Experts torn on viability of local wheat cultivation

(File photo: Ameer Khalifeh/Jordan News)
AMMAN — Agricultural experts stressed on Saturday the importance of exploiting agricultural land to grow wheat and other strategic produce to develop the Kingdom’s food self-sufficiency, especially since the costs of importing such goods costs the Treasury exorbitant sums.اضافة اعلان

In interviews with Jordan News, they said that the cultivation of wheat will benefit the agricultural sector, as it will increase farmers’ income and help mitigate wheat’s high import costs as a result of the Russian war in Ukraine.

In 2019, Russia and Ukraine together exported more than a quarter (25.4 percent) of the world’s wheat, according to the Observatory of Economic Complexity, Al Jazeera reported in February.

Director General of the Jordanian Farmers Union Mahmoud Al-Oran told Jordan News “climate change and droughts are real but we cannot ignore the fact that we can plant wheat and irrigate fields.”

Another reason to invest more of Jordan’s agricultural land into wheat production is to mitigate the price crashes of other produce.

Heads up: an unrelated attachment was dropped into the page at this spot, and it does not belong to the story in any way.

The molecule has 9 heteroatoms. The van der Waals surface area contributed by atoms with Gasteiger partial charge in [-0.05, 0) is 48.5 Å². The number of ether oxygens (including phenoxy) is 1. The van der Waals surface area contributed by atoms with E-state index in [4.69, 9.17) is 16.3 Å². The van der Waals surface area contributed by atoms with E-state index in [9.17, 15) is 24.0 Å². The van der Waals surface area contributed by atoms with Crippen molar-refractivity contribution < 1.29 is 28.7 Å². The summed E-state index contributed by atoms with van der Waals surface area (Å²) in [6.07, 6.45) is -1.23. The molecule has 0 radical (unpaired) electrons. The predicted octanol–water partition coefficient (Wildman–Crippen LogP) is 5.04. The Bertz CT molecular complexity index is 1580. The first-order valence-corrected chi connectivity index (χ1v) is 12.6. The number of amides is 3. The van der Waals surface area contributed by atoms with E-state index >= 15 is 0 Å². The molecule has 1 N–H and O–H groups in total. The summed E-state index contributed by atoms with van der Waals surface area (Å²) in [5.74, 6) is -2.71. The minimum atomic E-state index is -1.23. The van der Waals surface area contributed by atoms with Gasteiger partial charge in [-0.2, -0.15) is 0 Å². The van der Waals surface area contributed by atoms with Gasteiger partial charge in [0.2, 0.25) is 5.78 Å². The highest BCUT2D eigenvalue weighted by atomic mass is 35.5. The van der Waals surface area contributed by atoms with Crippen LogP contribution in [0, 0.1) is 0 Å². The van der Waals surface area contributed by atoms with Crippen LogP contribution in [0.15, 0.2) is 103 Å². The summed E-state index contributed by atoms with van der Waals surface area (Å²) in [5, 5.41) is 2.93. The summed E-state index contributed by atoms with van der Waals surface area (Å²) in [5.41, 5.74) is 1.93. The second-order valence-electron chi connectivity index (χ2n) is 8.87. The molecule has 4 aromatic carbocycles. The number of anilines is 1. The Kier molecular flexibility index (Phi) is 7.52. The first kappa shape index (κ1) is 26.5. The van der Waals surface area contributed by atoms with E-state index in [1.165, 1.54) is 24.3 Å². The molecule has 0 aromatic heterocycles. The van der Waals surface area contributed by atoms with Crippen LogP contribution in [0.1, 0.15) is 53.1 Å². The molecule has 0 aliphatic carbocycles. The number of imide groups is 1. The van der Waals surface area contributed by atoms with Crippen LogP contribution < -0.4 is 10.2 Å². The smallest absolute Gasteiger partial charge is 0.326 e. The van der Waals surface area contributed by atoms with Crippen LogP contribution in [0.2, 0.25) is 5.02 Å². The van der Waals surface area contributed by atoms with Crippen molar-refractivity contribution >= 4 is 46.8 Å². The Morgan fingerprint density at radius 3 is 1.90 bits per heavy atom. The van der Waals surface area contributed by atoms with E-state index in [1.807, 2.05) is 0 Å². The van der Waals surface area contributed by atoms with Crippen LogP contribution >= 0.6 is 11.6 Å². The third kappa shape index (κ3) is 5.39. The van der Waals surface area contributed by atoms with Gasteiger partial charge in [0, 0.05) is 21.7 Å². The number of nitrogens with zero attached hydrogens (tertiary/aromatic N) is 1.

According to the World Food Program, farmers reported that the overproduction of certain crops, such as potato and tomato, resulted in a drastic lowering of their price. Coupled with high production costs, this means farmers are forced to sell their goods at a loss.

This fact was echoed by Oran, who said that “a surplus in produce ... led to a decline in prices.”

Jordan imports around 900,000 tonnes of wheat each year, Oran said. Coupled with the rising grain prices due to the Ukraine war, the union chief contended that the situation “should push the government to plant wheat and barley.”

He argued that if the government were to “dedicate 1 million dunum for planting wheat”, it would “at least halve the Kingdom’s need for wheat imports”.

One way the government could do so is through the Land Use Regulation Law, Oran said, which determines what land is classified as agricultural, barring the construction of new homes.

“In some areas, such as Ramtha, land on which olive trees are planted is viable for wheat cultivation,” he said, contending that the crop could be grown in between the trees.

‘Not enough rain’
By contrast, the head of the Jordan Valley Famers Union, Adnan Khaddam, told Jordan News that the government does not plant wheat due to “climate change and a decline in rainwater”.

Farmers would have to exploit groundwater to sufficiently irrigate the fields — groundwater that is currently allocated for human consumption.

However, there is land in the Horan plain, he said, that could serve as a suitable environment for wheat cultivation; enough to provide 90 percent of Jordan’s wheat demand.

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